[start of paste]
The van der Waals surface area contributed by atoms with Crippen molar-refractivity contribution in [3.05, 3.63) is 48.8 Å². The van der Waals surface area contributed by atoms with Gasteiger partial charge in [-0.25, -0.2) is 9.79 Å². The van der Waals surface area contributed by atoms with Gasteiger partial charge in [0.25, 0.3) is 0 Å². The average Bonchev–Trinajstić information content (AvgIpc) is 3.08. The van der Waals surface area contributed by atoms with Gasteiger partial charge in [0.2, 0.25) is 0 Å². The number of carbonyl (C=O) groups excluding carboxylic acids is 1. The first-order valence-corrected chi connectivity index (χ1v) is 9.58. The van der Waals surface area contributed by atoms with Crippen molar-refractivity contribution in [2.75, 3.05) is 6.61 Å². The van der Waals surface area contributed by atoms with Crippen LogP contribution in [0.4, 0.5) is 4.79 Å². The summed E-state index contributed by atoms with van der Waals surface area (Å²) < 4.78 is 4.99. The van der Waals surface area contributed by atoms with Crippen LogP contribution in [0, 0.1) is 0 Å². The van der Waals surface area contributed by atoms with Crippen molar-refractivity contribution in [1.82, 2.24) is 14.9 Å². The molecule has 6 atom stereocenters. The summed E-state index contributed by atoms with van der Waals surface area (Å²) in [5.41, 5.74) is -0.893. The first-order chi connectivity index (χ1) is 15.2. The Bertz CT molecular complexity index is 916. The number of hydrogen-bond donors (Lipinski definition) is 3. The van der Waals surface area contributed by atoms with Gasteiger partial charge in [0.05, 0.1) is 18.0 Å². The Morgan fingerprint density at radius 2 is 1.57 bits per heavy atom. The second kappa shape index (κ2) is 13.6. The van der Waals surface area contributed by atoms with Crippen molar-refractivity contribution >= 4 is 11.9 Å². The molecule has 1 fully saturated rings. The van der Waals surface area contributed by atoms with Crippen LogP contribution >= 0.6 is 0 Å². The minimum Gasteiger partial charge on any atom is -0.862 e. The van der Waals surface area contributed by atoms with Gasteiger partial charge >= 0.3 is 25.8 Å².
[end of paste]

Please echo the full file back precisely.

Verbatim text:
The van der Waals surface area contributed by atoms with Crippen molar-refractivity contribution in [3.05, 3.63) is 48.8 Å². The van der Waals surface area contributed by atoms with Gasteiger partial charge in [-0.25, -0.2) is 9.79 Å². The van der Waals surface area contributed by atoms with Gasteiger partial charge in [0.25, 0.3) is 0 Å². The average Bonchev–Trinajstić information content (AvgIpc) is 3.08. The van der Waals surface area contributed by atoms with Gasteiger partial charge in [0.2, 0.25) is 0 Å². The number of carbonyl (C=O) groups excluding carboxylic acids is 1. The first-order valence-corrected chi connectivity index (χ1v) is 9.58. The van der Waals surface area contributed by atoms with Crippen molar-refractivity contribution in [2.75, 3.05) is 6.61 Å². The van der Waals surface area contributed by atoms with Crippen LogP contribution in [0.4, 0.5) is 4.79 Å². The summed E-state index contributed by atoms with van der Waals surface area (Å²) < 4.78 is 4.99. The van der Waals surface area contributed by atoms with Crippen LogP contribution in [0, 0.1) is 0 Å². The van der Waals surface area contributed by atoms with Crippen molar-refractivity contribution in [1.82, 2.24) is 14.9 Å². The molecule has 6 atom stereocenters. The summed E-state index contributed by atoms with van der Waals surface area (Å²) in [5.41, 5.74) is -0.893. The first-order chi connectivity index (χ1) is 15.2. The Bertz CT molecular complexity index is 916. The number of hydrogen-bond donors (Lipinski definition) is 3. The van der Waals surface area contributed by atoms with Gasteiger partial charge in [0.05, 0.1) is 18.0 Å². The Morgan fingerprint density at radius 2 is 1.57 bits per heavy atom. The second kappa shape index (κ2) is 13.6. The van der Waals surface area contributed by atoms with Crippen molar-refractivity contribution >= 4 is 11.9 Å². The molecule has 1 fully saturated rings. The van der Waals surface area contributed by atoms with Crippen LogP contribution >= 0.6 is 0 Å². The minimum Gasteiger partial charge on any atom is -0.862 e. The van der Waals surface area contributed by atoms with Gasteiger partial charge >= 0.3 is 25.8 Å².